And given how calmly they seem to be accepting defeat, I can well and truly say that I don't understand Republicans at all. Ted Cruz made no attempt to block the bill. John Boehner, after caving, got a standing ovation, and Republicans across the board vowed to stand by him. Hard liners said that he did the best he could, and only succumbed to political reality when it became clear the moderates would not back him. What are we to make of that? I don't know, but I can throw out a few speculations.
The whole thing was a show. Republicans knew from the start that when a debt ceiling breach became a real danger, they would have to back down. The whole shutdown and negotiations was just so much theater for the benefit of the base and/or the mainstream media. This does not rule out future debt ceiling threats, but makes any future threats less credible.
We are in a short term post-crisis honeymoon. After Obama won reelection in 2012, Republicans briefly made nice with him and promised to accept him as our legitimate President. The phase did not last long. Soon they simply doubled down on the crazy. They may react to this defeat in the same way. John Kenneth Galbraith, in his novel The Triumph says:
A political crisis has this in common with a sex orgy or a drunken bat. Everyone enjoys it immensely, although they feel they shouldn't. It so exhausts the participants that once it is over, an immediate repetition is unlikely. But as time goes by and memory improves on past delights, the chances of a repeat grow.(Taken from memory, may not be entirely accurate). I have no idea whether this is true. But every time there is a political crisis, I remember the quote and worry.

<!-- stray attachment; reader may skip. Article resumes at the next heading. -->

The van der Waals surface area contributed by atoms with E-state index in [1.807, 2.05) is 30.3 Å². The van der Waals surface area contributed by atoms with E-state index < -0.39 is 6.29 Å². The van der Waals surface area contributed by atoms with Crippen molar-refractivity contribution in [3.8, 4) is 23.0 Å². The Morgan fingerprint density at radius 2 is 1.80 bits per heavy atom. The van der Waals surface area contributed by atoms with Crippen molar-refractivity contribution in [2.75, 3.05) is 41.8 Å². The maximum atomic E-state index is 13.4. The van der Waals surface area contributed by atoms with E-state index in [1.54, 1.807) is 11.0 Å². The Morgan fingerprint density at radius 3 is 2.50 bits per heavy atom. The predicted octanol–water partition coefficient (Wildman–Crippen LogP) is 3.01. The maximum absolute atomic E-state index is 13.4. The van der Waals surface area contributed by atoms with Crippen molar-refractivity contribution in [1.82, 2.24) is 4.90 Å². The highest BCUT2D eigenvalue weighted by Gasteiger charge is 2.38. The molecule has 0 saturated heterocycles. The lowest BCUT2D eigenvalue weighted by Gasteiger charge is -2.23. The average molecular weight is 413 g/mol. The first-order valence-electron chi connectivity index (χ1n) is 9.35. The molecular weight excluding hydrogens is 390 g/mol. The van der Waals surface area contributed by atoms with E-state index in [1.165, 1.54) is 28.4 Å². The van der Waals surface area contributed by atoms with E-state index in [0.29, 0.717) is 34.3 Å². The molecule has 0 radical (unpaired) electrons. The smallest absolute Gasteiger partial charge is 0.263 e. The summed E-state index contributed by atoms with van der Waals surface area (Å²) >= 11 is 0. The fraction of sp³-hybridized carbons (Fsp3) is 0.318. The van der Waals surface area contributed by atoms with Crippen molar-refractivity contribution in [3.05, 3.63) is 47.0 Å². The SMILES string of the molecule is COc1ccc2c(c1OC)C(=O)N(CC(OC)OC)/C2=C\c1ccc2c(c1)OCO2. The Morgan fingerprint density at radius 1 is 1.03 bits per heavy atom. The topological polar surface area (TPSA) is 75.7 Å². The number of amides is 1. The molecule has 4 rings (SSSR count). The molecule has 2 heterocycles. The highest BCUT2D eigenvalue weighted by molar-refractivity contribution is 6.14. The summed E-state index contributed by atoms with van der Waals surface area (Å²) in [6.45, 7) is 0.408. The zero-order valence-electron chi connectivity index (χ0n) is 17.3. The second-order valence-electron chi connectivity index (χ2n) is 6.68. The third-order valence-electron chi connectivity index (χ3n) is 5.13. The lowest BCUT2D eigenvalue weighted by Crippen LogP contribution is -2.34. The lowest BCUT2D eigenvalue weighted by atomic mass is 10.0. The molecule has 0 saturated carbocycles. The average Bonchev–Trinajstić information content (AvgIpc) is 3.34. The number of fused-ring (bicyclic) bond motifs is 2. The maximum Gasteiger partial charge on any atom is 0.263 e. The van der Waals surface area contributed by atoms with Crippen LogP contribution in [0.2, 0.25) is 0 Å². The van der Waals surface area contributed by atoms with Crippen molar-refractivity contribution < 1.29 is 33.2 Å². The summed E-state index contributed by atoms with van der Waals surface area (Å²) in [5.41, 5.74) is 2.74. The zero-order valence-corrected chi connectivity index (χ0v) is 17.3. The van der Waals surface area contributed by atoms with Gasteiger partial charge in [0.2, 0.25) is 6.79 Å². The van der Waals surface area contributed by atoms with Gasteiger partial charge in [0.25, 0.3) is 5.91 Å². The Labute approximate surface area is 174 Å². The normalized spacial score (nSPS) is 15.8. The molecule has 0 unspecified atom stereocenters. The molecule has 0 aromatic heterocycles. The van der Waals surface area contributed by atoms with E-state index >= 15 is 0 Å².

Republicans are attempting to mend a major fracture in their party. The pro-Boehner love fest is part of the attempt. We will see how it goes as time unfolds.
Republicans are putting on a facade of unity. The knives will come out when people stop looking. This one is actually closely related to the above. The difference is that an attempt to repair the fracture may succeed; if this one is right, they have already given up.
They just had to do it once and get it out of their system. If so, it is now well and truly out of their system and we can reasonably hope to avoid a repeat performance.
Republicans don't care about results, just taking maximalist stances. This would tie in with their strong roots in Evangelical Christianity, which encourages members to focus on doing what is right (often defined as maximalism against evil) and leaving the results to God. But then again, this does tend to come with the assumption that if you do right, God will reward you with good results. And certainly many analyses of the Tea Party suggest that it grows largely out of frustration that Republicans have failed to bring about much in the way of results when the base elects them. If so, then going home and telling the base, "Well, we did our best but it failed, let's move on," is unlikely to placate them.
The right wing of the Republicans are so out of touch that the somehow see this as a victory. What can I say?
I guess over time we will know.
PS: Obama has now signed the act into law. I guess now we know how quickly it can be done.